Artwork by Pegi Nicol MacLeod,  Building, Street Scene, New York

Pegi Nicol MacLeod
Building, Street Scene, New York

oil on canvas
24 x 19 ins ( 61 x 48.3 cms )

Sold for $12,980.00
Sale date: May 28th 2019

Galerie Walter Klinkhoff, Montreal
Private Collection, Toronto
At a time when landscape painting dominated the taste of collectors and the discourse of academics, Pegi Nicol MacLeod contributed works filled with dynamic energy in her urban landscapes and depictions of daily city life. Living in Ottawa, Montreal, Toronto, Fredericton and New York City, the excitement of the city had a profound impact on the artist’s inspiration and artistic approach.

This work captures the character and liveliness of the urban tenement with residents calling up to one another out of their windows and workers below milling in every direction. The eye darts over the composition, mimicking the movement in the scene. The artist has executed the scene with a favoured bright primary palette giving energy to the figures. Fluid lines exaggerate rounded forms, giving a lyrical movement to the work. The artist was fascinated by her urban surroundings with the world teeming around her and sought to capture the collective spirit of the communities she was a part of.

This artwork is accompanied by a certification signed by the Jane MacLeod Pappidas, daughter of the artist and executor of her mother’s estate.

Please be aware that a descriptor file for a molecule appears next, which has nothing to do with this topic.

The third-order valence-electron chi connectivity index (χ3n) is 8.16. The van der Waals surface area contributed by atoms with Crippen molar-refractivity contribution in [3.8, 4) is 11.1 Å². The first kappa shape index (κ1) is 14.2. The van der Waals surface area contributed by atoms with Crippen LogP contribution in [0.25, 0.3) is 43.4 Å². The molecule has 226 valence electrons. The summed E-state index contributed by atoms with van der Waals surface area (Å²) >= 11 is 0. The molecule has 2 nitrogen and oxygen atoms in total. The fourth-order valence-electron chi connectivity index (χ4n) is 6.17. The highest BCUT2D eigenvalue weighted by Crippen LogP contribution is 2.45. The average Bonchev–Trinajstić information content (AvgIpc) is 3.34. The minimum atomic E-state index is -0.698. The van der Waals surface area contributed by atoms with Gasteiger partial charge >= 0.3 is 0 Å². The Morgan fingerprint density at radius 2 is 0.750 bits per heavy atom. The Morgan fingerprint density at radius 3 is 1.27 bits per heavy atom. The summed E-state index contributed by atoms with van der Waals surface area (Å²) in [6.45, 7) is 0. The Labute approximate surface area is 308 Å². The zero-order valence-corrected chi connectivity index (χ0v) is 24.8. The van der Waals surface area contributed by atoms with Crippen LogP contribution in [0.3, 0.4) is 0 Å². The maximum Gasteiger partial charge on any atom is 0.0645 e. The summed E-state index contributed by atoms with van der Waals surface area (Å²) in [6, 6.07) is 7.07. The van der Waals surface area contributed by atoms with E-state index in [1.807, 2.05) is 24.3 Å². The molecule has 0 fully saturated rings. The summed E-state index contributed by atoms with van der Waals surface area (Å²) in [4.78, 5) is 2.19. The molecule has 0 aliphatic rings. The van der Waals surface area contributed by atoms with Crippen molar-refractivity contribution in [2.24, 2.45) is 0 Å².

Share this item with your friends

Pegi Nicol MacLeod
(1904 - 1949) Canadian Group of Painters,

Pegi Nicol MacLeod was among Canada's most prominent artists during the second quarter of the twentieth century. In her short lifetime, she exhibited her paintings extensively across the country, alongside the likes of A.Y. Jackson and the other members of the Group of Seven. She won prestigious national art prizes and received important commissions, including one for war art from the National Gallery of Canada.

MacLeod gained respect as an artist in an almost exclusively male milieu. She painted landscapes, cityscapes, and the people and objects which she found within her environment. In the late 1930s, she painted her child and the changing scenes outside her window in New York City. MacLeod painted constantly and almost compulsively; for her, art was equivalent to life.